Using Artificial Intelligence in Indian Farming Sector: The Way Forward

November 14, 2018
artificial intelligence


India’s roots and foundation have been agrarian, and they continue to remain so. The India Brand Equity Foundation (IBEF) reported that 58% of rural households in the country depended on agriculture for their livelihood, as of 2018. On the level of national economy, agricultural services and machinery industries have led to a cash influx through foreign direct investments of about $2.45 billion. 

Looking at these metrics, it is clear that the agricultural sector has much to gain through the use of technology to advance its crop yield, in ways that grow the sector and benefit the farmers. The field of. Artificial Intelligence (AI) has shown scope for widespread application and impact. The most popular uses of AI in farming span the life-cycle of sowing, caring, harvest and selling. Here, we detail some applications of AI usage in the farming sector across different periods of a harvest. 

Predictive Technology

Predictive technology such as Microsoft India’s AI-based sowing app have addressed a critical issue of the right time in crop sowing. The right sowing time cuts losses through seed costs and fertilizer applications. To automate this through historic data, this predictive app uses data from over 3 decades to determine the optimal sowing period, which is then shared with the farmers via text messages. The findings from their pilot run indicated that crops sowed at the time predicted by the AI-based app lead to 30% higher yields in the targeted geographical location.

Microsoft India has extended this further and uses AI & machine learning to assess risk of pest attacks on crops. This helps farmers take preventive action before it is too late. On the other end of the spectrum, makers of predictive AI tools have even reached out to governments and policymakers through their price forecasting feature for agricultural goods.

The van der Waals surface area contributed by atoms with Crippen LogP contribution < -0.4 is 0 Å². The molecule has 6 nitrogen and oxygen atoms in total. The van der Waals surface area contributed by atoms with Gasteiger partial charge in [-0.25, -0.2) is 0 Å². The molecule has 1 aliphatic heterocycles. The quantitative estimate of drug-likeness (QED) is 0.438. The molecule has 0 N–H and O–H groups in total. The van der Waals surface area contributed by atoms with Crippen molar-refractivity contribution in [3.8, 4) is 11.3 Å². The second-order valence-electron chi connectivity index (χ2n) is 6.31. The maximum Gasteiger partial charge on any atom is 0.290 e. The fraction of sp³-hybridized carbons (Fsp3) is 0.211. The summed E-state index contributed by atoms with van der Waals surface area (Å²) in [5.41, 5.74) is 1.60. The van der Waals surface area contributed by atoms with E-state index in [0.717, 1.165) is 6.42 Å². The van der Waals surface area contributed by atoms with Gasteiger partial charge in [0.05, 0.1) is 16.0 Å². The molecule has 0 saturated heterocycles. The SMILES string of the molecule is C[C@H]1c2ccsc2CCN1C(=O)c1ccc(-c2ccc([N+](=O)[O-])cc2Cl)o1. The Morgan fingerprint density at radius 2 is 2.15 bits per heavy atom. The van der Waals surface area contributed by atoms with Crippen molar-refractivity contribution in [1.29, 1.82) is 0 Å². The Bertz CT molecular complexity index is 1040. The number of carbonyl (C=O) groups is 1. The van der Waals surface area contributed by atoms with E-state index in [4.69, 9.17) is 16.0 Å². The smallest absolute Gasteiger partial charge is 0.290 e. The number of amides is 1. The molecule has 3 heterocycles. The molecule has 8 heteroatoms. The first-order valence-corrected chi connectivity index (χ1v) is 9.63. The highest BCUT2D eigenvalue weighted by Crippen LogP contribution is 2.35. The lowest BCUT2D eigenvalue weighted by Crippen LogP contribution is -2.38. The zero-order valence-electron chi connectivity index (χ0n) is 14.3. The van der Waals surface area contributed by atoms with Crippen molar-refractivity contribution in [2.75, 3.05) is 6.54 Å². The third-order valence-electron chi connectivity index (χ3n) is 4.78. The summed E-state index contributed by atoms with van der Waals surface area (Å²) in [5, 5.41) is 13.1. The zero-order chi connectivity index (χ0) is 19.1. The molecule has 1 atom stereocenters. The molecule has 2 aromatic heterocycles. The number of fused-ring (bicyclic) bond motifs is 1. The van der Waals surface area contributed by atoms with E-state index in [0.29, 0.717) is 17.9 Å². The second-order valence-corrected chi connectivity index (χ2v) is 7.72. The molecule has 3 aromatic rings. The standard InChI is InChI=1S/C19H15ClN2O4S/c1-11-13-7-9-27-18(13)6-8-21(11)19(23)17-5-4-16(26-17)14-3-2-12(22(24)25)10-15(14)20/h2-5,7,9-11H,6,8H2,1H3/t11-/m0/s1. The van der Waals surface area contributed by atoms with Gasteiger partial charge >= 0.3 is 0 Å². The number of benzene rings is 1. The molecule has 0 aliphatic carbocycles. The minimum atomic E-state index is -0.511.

Automating Tasks

The World Urbanization Prospects report a massive movement of population from rural to urban areas, thus leaving fewer hands-on-deck in the rural areas where agriculture thrives. This creates a need for automation of tasks that were previously manual. Using automation AI-based tools that help operation through remote locations, agricultural operations can rely lesser on manual efforts in their processes such as driver-less tractors and automated irrigation systems that account for weather conditions.

Image Recognition Tools

Through image recognition, certain AI-apps have been developed that identify potential defects and certain deficiencies in the soil that’s easily captured by any smartphone. This app is called Plantix and has been developed by a Berlin-based start-up called PEAT. Once these deficiencies are found out, the farmers are then equipped with solutions such as soil restoration techniques and more so as to address the issue found. 

What’s Next?

Thanks to the success of AI-driven modifications in the farming sector in India, the path has been forged and is followed by plenty of upcoming technologies. The challenge is to reduce costs so as to make it marketable in a mass way. It is predicted by technology experts that crop and soil monitoring techniques will remain important tools even as climate change is being increasingly studied and documented.  

The tools currently seek to address the core issues in the agricultural sector such as crop yield increase, soil health and pest prevention. It is even anticipated that AI robots might soon start making an impact in this sector.

While there is significant progress, the ground is fertile for newer technologies to take root in the Indian home soil of agriculture.

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